When fans came into the University of Richmond bookstore on Monday morning, they wanted Sweet 16 shirts.
“It’s the 'McDonaldization' of society,” said bookstore manager Roger Brooks. “Thanks to the Internet, people want everything in now.”
When they do hit the store this week, Brooks wants to make sure that no Spiders fan walks from the store without the Sweet 16 item that they wanted.
“We won the Atlantic 10 and everything we had sold out quickly,” Brooks said. “I don’t want to repeat that failure.”
The sudden cashing in on gear gets much of the attention because it’s so visible. But the money from Richmond Spiders gear goes directly to the university, which funds 40 percent of $20 million athletic department budget.
The more important comes in through donations earmarked for the athletic department, used for improving facilities.
Richmond has an impressive $150 million athletic department endowment and they use four percent a year to pay off scholarships, which cost $52,000 each.
The school’s first run to the Sweet 16 since 1988 will bring in much needed dollars. Annual giving is currently at $1 million, said the school’s athletic director Jim Miller.
The school has been trying to restore Millhiser Gym, where the teams played from 1921-1947, into a state-of-the-art practice facility for the men’s and women’s teams.
The project was announced in June 2008, but Miller admits that the team’s run in the tournament has added “a new sense of urgency to getting it done.”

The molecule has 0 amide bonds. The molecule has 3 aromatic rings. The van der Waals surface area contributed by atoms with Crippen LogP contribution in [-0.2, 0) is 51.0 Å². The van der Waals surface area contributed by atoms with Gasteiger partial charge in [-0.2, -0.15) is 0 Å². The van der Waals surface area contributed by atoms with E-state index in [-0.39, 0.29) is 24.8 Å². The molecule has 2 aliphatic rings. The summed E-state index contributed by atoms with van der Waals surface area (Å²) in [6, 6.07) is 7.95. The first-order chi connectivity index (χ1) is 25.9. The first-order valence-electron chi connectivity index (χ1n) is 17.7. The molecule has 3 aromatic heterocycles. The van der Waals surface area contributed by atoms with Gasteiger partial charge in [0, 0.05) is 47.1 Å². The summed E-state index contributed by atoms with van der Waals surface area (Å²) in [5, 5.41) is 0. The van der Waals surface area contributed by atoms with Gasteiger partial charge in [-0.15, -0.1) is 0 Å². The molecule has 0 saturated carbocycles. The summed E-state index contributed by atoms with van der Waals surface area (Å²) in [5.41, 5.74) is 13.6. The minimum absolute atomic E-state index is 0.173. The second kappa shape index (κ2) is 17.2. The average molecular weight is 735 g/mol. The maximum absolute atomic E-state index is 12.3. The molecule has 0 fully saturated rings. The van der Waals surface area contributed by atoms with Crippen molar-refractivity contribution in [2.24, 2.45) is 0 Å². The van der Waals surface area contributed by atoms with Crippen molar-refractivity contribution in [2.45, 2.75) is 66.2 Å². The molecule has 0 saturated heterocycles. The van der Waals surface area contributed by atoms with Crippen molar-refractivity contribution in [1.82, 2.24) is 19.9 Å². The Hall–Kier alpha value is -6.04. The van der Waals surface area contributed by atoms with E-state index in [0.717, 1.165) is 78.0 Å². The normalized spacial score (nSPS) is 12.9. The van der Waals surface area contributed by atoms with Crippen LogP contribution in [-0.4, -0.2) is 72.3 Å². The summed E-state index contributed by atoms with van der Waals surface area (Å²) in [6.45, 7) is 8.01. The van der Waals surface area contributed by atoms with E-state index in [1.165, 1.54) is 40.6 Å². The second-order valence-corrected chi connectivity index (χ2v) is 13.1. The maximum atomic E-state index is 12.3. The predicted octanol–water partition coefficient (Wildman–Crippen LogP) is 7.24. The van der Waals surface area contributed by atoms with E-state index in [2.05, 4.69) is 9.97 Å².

Before the Butler Bulldogs played in the championship game against Duke last year, athletic director Barry Collier announced that they would restore 83-year-old Hinkle Fieldhouse, where the teams still play, and that the project would cost at least $10 million.
It has since been determined that a more accurate number is $25 million though Collier said he doesn’t know at this point what the fundraising goal will be. Another magical run in the tournament can obviously help to change projections.
Butler’s athletic department, which is a non-profit organization, has already set a record for donations and that’s with two more months to go in the fiscal year, Collier said.
The university does contribute to Butler’s athletic department budget and although applications were up 10 percent for this past year’s freshman class — Butler’s biggest class ever — Collier said the school has not committed to giving the athletic department more money to spend.
VCU, the only team to have played three games to get into the Sweet 16, announced just last month said that it would add 200 seats and a new club level to its 7,500-seat Siegel Center.
VCU athletic director Norwood Teague said that greater fundraising due to the tournament could hasten the timetable. It’s roughly a $4 million project and VCU, whose athletic department is funded mostly by student fees (70 percent) has raised $1.5 million this year. They’ve also hit $1 million in corporate advertising for the first time ever this year, though they’ll admittedly have to fight with the University of Richmond for the local dollar.
Teague said the two teams making the Sweet 16 was the biggest thing to happen to Richmond since the Civil War.
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